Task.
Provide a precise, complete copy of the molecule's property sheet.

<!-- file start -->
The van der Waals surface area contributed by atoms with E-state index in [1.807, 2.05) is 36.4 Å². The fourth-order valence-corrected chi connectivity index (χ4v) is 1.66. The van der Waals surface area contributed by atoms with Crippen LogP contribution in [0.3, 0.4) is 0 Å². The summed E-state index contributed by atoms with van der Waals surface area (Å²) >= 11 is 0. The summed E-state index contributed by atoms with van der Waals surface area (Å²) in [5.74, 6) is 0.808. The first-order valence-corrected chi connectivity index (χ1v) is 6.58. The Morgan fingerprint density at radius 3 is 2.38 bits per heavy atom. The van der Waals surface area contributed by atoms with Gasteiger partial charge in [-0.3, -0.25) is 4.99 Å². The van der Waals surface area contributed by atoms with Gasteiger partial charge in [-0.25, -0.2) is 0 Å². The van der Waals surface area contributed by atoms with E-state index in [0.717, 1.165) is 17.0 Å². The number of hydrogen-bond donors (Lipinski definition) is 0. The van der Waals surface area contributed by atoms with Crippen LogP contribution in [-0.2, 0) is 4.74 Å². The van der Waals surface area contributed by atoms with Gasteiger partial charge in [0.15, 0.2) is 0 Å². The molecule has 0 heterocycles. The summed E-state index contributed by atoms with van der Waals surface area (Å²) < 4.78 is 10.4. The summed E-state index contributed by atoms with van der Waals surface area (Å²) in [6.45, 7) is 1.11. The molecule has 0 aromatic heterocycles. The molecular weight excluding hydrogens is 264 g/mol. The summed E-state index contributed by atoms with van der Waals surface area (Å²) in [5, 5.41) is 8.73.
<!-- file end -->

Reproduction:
The van der Waals surface area contributed by atoms with E-state index in [1.807, 2.05) is 36.4 Å². The fourth-order valence-corrected chi connectivity index (χ4v) is 1.66. The van der Waals surface area contributed by atoms with Crippen LogP contribution in [0.3, 0.4) is 0 Å². The summed E-state index contributed by atoms with van der Waals surface area (Å²) >= 11 is 0. The summed E-state index contributed by atoms with van der Waals surface area (Å²) in [5.74, 6) is 0.808. The first-order valence-corrected chi connectivity index (χ1v) is 6.58. The Morgan fingerprint density at radius 3 is 2.38 bits per heavy atom. The van der Waals surface area contributed by atoms with Gasteiger partial charge in [-0.3, -0.25) is 4.99 Å². The van der Waals surface area contributed by atoms with Gasteiger partial charge in [-0.25, -0.2) is 0 Å². The van der Waals surface area contributed by atoms with E-state index in [0.717, 1.165) is 17.0 Å². The number of hydrogen-bond donors (Lipinski definition) is 0. The van der Waals surface area contributed by atoms with Crippen LogP contribution in [-0.2, 0) is 4.74 Å². The van der Waals surface area contributed by atoms with Gasteiger partial charge in [0.15, 0.2) is 0 Å². The molecule has 0 heterocycles. The summed E-state index contributed by atoms with van der Waals surface area (Å²) < 4.78 is 10.4. The summed E-state index contributed by atoms with van der Waals surface area (Å²) in [6.45, 7) is 1.11. The molecule has 0 aromatic heterocycles. The molecular weight excluding hydrogens is 264 g/mol. The summed E-state index contributed by atoms with van der Waals surface area (Å²) in [5, 5.41) is 8.73.